Authors: Jørgensen KJ, Gøtzsche PC
Title: Presentation on websites of possible benefits and harms from screening for breast cancer: cross sectional study.
Journal: BMJ 328(7432):148-
Date: 2004 Jan 17
Abstract: OBJECTIVE: To investigate whether information on mammographic screening presented on websites by interest groups is balanced, is independent of source of funding, and reflects recent findings. DESIGN: Cross sectional study using a checklist with 17 information items. SETTING: 27 websites in Scandinavian and English speaking countries. RESULTS: The 13 sites from advocacy groups and the 11 from governmental institutions all recommended mammographic screening, whereas the three from consumer organisations questioned screening (P = 0.0007). All the advocacy groups accepted industry funding, apparently without restrictions. In contrast the three consumer organisations acknowledged the risk of bias related to industry funding, and two of them did not accept such funding at all. Advocacy groups and governmental organisations favoured information items that shed positive light on screening. The major harms of screening, overdiagnosis and overtreatment, were mentioned by only four of these groups, but by all three sites from consumer organisations (P = 0.02). In addition, the chosen information was often misleading or erroneous. The selection of information items for websites did not reflect recent findings, apart from the consumer sites, which were much more balanced and comprehensive than other sites (median of 9 information items v 3 items, P = 0.03). CONCLUSIONS: The information material provided by professional advocacy groups and governmental organisations is information poor and severely biased in favour of screening. Few websites live up to accepted standards for informed consent such as those stated in the General Medical Council's guidelines.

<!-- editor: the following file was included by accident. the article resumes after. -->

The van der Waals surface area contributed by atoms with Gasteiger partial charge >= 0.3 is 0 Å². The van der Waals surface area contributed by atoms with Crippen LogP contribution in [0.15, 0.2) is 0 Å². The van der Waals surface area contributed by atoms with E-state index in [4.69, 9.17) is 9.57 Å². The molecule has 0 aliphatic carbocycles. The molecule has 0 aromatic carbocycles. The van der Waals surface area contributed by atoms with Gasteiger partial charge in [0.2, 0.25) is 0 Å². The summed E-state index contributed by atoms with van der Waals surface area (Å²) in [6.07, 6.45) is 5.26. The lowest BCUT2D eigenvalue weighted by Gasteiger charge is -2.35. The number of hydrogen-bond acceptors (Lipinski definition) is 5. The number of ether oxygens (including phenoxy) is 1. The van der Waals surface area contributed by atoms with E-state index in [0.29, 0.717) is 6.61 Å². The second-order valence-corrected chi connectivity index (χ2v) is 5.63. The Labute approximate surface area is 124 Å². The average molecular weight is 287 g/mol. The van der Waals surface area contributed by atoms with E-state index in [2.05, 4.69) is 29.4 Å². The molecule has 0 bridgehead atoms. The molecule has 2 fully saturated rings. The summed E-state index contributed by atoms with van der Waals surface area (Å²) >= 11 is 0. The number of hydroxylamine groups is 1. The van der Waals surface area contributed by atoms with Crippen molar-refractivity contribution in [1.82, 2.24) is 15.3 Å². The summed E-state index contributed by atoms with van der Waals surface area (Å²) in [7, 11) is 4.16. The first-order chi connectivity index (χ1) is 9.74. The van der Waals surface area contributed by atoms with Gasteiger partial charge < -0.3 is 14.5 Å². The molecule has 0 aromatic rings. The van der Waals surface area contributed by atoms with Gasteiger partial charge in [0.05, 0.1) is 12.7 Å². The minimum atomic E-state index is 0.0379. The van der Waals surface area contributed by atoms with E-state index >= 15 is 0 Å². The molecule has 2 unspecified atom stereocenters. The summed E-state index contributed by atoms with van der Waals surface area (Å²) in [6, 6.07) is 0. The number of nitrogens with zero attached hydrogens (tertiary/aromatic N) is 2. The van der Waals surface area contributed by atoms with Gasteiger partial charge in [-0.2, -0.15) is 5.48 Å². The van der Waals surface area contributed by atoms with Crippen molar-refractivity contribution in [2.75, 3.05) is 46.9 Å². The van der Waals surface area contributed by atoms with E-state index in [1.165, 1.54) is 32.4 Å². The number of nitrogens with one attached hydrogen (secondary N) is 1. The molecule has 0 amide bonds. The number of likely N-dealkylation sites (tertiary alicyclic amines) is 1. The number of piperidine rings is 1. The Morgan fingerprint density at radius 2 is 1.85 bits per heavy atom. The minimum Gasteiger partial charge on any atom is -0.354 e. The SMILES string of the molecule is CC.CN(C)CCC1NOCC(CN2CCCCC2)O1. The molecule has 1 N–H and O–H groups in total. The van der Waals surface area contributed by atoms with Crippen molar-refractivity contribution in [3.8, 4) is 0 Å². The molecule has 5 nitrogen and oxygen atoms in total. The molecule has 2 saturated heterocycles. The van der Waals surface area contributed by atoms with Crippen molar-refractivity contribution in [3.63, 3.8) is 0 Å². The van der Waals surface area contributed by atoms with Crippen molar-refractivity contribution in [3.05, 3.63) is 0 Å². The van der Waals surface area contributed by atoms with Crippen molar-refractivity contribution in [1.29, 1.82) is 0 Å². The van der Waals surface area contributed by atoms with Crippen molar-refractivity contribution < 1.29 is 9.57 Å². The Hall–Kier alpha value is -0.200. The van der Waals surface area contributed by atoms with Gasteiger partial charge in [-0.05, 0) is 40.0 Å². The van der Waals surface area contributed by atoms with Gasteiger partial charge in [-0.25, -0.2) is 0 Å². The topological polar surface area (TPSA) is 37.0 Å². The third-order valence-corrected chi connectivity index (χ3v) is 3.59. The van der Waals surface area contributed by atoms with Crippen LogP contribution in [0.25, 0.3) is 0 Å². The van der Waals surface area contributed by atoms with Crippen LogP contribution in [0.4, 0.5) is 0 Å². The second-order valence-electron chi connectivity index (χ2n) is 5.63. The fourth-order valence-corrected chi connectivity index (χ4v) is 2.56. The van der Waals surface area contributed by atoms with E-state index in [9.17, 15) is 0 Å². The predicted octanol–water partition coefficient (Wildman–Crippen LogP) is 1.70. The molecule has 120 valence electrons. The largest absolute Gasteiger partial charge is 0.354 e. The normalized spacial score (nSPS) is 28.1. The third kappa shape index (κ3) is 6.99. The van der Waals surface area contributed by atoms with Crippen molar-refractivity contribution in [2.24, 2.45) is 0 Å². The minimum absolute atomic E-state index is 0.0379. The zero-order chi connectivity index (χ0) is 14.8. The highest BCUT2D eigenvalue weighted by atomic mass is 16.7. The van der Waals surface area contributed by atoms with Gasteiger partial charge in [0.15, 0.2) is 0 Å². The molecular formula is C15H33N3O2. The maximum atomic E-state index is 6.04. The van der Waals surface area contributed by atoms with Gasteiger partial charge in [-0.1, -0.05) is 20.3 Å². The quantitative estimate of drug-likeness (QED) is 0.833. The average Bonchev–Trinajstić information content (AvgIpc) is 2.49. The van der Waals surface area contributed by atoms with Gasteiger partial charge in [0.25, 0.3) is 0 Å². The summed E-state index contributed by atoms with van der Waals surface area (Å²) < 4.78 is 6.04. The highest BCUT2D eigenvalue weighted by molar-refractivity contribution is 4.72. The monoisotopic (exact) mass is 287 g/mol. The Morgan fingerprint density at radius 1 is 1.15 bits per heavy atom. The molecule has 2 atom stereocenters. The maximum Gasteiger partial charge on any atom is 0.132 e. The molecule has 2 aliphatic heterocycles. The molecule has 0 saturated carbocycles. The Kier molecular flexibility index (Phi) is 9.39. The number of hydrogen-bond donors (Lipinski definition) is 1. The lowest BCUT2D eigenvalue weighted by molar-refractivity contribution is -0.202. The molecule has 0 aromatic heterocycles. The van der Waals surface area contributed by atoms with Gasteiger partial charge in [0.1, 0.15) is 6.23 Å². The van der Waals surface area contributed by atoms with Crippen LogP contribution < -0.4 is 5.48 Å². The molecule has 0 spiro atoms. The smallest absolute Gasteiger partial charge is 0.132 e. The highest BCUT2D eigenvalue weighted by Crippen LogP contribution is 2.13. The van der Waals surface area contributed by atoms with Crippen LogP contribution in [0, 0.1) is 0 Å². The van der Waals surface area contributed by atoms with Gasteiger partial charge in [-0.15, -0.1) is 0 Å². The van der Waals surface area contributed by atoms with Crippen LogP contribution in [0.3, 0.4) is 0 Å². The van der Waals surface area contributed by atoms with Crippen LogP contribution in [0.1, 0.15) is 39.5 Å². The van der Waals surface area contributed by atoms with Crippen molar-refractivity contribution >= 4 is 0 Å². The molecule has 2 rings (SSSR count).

Last Updated: 24 Mar 2016